The discontinuous Galerkin (DG) method has become popular in Computational Fluid Dynamics mainly due to its ability to achieve high-order solution accuracy on arbitrary grids, its high arithmetic intensity (measured as the ratio of the number of floating point operations to memory references), and the use of a local stencil that makes scalable parallel solutions possible. Despite its advantages, several difficulties hinder widespread use of the DG method, especially in industrial applications. One of the major challenges remaining is the capturing of discontinuities in a robust and accurate way. In our previous work, we have proposed a simple shock detector to identify discontinuities within a flow solution. The detector only utilizes local information to sense a shock/discontinuity ensuring that one of the key advantages of DG methods, their data locality, is not lost in transonic and supersonic flows. In this work, we reexamine the shock detector capabilities to distinguish between smooth and discontinuous solutions. Furthermore, we optimize the functional relationships between the shock detector and the filter strength, and present it in detail for others to use. By utilizing the shock detector and the corresponding filtering-strength relationships, one can robustly and accurately capture discontinuities ranging from very weak to strong shocks. Our method is demonstrated in a number of two-dimensional canonical examples.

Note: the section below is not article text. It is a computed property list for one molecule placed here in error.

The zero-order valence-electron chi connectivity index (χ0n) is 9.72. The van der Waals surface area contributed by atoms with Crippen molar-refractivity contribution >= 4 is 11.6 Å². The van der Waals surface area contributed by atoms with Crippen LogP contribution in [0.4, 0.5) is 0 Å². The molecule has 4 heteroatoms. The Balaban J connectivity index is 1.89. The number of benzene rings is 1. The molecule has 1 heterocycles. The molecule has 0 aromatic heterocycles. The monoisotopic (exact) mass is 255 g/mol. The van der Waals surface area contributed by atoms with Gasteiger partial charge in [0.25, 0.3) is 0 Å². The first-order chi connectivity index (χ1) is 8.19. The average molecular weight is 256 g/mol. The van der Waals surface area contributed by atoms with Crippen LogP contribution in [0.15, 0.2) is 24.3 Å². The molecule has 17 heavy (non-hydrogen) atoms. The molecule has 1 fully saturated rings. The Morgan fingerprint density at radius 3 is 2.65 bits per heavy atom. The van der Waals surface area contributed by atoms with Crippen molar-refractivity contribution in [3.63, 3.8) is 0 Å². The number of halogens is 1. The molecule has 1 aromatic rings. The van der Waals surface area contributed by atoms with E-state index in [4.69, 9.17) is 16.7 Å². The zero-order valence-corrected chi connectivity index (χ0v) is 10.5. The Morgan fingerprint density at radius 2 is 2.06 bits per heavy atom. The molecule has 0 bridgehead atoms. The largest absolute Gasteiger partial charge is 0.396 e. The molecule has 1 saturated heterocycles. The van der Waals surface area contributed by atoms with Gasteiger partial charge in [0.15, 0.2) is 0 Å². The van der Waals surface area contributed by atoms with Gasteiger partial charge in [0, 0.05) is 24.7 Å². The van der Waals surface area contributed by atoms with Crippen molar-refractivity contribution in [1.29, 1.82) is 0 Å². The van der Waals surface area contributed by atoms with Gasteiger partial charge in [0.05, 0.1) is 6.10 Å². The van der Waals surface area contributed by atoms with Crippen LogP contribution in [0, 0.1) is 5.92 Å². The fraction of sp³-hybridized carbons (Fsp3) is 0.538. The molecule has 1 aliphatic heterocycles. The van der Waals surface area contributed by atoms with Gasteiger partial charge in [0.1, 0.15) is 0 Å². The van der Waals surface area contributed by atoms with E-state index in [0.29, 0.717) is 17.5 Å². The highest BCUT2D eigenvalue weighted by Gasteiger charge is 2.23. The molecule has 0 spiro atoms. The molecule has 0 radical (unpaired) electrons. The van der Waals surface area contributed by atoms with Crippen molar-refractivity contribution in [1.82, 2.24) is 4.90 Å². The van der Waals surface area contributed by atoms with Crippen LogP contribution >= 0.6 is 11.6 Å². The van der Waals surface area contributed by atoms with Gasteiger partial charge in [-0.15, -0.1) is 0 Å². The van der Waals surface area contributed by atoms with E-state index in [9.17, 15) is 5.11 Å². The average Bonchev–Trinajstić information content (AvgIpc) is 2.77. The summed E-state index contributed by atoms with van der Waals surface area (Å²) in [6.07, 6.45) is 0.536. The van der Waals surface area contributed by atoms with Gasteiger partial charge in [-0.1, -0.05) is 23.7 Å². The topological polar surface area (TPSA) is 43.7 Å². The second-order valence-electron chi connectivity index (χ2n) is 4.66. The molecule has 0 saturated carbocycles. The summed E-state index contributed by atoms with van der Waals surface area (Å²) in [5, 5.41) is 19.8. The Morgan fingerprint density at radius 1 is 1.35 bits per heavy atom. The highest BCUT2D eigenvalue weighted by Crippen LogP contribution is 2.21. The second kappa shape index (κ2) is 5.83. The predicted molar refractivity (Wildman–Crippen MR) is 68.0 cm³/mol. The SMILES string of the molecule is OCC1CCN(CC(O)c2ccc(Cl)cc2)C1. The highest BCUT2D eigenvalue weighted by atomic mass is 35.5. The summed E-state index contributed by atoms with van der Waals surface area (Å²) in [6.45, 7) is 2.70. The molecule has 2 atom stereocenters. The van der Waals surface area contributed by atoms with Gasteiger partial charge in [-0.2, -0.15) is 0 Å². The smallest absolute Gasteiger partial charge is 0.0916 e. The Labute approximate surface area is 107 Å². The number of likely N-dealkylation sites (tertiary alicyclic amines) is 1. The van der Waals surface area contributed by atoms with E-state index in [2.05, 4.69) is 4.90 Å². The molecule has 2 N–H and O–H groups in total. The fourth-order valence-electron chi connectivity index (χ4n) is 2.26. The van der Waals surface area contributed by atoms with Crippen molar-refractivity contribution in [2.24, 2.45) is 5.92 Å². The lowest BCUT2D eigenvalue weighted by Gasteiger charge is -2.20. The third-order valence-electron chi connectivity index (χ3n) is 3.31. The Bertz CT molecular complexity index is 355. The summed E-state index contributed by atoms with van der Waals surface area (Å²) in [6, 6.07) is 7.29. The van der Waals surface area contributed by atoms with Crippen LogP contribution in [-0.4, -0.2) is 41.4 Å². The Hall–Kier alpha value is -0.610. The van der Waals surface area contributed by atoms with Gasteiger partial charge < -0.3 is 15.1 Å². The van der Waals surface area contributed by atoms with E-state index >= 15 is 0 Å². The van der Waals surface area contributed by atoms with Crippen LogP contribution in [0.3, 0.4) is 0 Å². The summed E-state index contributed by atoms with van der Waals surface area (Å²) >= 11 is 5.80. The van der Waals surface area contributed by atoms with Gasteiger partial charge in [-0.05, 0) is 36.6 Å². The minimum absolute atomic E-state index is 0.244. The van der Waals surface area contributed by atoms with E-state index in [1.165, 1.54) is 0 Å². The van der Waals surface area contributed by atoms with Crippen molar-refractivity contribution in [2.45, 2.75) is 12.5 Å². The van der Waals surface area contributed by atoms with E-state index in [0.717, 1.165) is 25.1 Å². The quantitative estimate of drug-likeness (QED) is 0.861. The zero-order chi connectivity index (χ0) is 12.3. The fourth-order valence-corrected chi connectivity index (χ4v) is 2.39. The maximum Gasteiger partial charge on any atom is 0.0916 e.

- Discontinuous Galerkin method
- High-order methods